Here are some quotes we have all heard (or said ourselves) on the golf course or at the ball diamond.
On a good day:
"It was like putting into the Grand Canyon"
"The baseball looked like a beach ball up there today"
The baseball and the golf hole are the same size every day, so are these comments meaningless or do we really perceive these objects differently depending on the day's performance? And, does our performance influence our perception or does our perception help our performance?
Jessica Witt, an assistant professor of psychological science at the University of Virginia has made two attempts at the answer. First, in a 2005 study, "See the Ball, Hit the Ball", her team studied softball players by designing an experiment that tried to correlate perceived softball size to performance. She interviewed players immediately after a game and asked them to estimate the size of the softball by picking a circle off of a board that contained several different sizes. She then found out how that player had done at the plate that day. As expected, the players that were hitting well chose the larger sized circles to represent the ball size, while the underperforming hitters chose the smaller circles. The team was not able to answer the question of causality, so they expanded the research to other sports.
Fast forward to July, 2008 and Witt and her team have just released a very similar study focused on golf, "Putting to a bigger hole: Golf performance relates to perceived size". Using the same experiment format, players who had just finished a round of golf were asked to pick out the perceived size of the hole from a collection of holes that varied in diameter by a few centimeters. Once again, the players who had scored well that day picked the larger holes and vice versa for that day's hackers. So, the team came to the same conclusion that there is some relationship between perception and performance, but could not figure out the direction of the effect. Ideally, a player could "imagine" a larger hole and then play better because of that visual cue.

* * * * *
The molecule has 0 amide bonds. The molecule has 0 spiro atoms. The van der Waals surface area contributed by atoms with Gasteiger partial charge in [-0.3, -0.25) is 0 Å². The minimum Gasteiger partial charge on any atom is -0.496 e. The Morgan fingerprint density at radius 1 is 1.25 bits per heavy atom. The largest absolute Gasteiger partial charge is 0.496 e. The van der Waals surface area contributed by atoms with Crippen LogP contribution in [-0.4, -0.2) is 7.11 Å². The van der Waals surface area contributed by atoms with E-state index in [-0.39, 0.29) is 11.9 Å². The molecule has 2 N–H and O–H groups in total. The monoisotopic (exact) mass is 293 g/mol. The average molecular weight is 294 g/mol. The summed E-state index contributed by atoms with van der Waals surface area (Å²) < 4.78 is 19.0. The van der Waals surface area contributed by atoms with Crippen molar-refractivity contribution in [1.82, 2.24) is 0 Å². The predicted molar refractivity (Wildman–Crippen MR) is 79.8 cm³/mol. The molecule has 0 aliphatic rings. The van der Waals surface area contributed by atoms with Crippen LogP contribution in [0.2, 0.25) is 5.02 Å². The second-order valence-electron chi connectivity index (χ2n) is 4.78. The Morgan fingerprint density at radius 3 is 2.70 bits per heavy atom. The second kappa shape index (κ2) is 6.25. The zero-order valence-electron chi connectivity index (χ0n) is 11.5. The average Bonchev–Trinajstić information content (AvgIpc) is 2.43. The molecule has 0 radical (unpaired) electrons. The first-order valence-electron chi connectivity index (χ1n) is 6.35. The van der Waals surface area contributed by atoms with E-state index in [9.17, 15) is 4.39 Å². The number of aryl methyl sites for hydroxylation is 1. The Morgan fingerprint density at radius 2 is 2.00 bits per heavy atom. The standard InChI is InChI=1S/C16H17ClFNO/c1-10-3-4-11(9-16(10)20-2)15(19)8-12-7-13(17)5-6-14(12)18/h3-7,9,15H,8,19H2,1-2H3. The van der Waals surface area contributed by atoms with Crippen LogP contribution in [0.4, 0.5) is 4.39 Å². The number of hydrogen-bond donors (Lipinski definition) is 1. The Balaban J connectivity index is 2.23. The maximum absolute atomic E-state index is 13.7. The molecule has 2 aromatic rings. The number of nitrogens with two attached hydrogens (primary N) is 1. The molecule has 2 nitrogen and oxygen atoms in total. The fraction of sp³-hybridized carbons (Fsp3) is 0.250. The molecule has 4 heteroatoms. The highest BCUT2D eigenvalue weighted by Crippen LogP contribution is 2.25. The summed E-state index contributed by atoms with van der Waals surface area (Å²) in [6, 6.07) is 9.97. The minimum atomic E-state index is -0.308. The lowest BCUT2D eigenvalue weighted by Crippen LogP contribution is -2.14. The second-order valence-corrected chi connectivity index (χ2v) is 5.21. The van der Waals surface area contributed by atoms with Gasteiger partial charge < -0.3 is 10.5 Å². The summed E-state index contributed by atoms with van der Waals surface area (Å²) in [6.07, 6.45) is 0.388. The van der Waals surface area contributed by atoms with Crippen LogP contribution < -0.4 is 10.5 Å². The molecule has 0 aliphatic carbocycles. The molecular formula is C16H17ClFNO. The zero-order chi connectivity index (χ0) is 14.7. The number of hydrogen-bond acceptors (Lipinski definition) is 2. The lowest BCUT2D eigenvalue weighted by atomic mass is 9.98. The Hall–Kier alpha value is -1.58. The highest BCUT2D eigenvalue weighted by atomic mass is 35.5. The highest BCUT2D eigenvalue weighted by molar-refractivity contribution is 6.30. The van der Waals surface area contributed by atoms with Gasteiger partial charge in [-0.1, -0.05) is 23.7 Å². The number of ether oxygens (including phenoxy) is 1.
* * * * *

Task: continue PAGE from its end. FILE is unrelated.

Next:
Researchers at Vanderbilt University may have the answer. In a study, "The Functional Impact of Mental Imagery on Conscious Perception", the team led by Joel Pearson, wanted to see what influence our "Mind's Eye" has on our actual perception. In their experiment, they asked volunteers to imagine simple patterns of vertical or horizontal stripes. Then, they showed each person a pattern of green horizontal stripes in one eye and red vertical stripes in the other eye. This would induce what is known as the "binocular rivalry" condition where each image would fight for control of perception and would appear to alternate from one to the other. In this experiment, however, the subjects reported seeing the image they had first imagined more often. So, if they had imagined vertical stripes originally, they would report seeing the red vertical stripes predominantly.
The team concluded that mental imagery does have an influence over what is later seen. They also believe that the brain actually processes imagined mental images the same way it handles actual scenes. "More recently, with advances in human brain imaging, we now know that when you imagine something parts of the visual brain do light up and you see activity there," Pearson says. "So there's more and more evidence suggesting that there is a huge overlap between mental imagery and seeing the same thing. Our work shows that not only are imagery and vision related, but imagery directly influences what we see."
So, back to our sports example, if we were able to imagine a large golf hole or a huge baseball, this might affect our actual perception of the real thing and increase our performance. This link has not been tested, but its a step in the right direction. Another open question is the effect that our emotions and confidence have on our perceived task. That hole may look like the Grand Canyon, but the sand trap might look like the Sahara Desert!
Witt, J.K. (2008). Putting to a bigger hole: golf performance relates to perceived size. Psychonomic Bulletin&Review, 15(3), 581-585.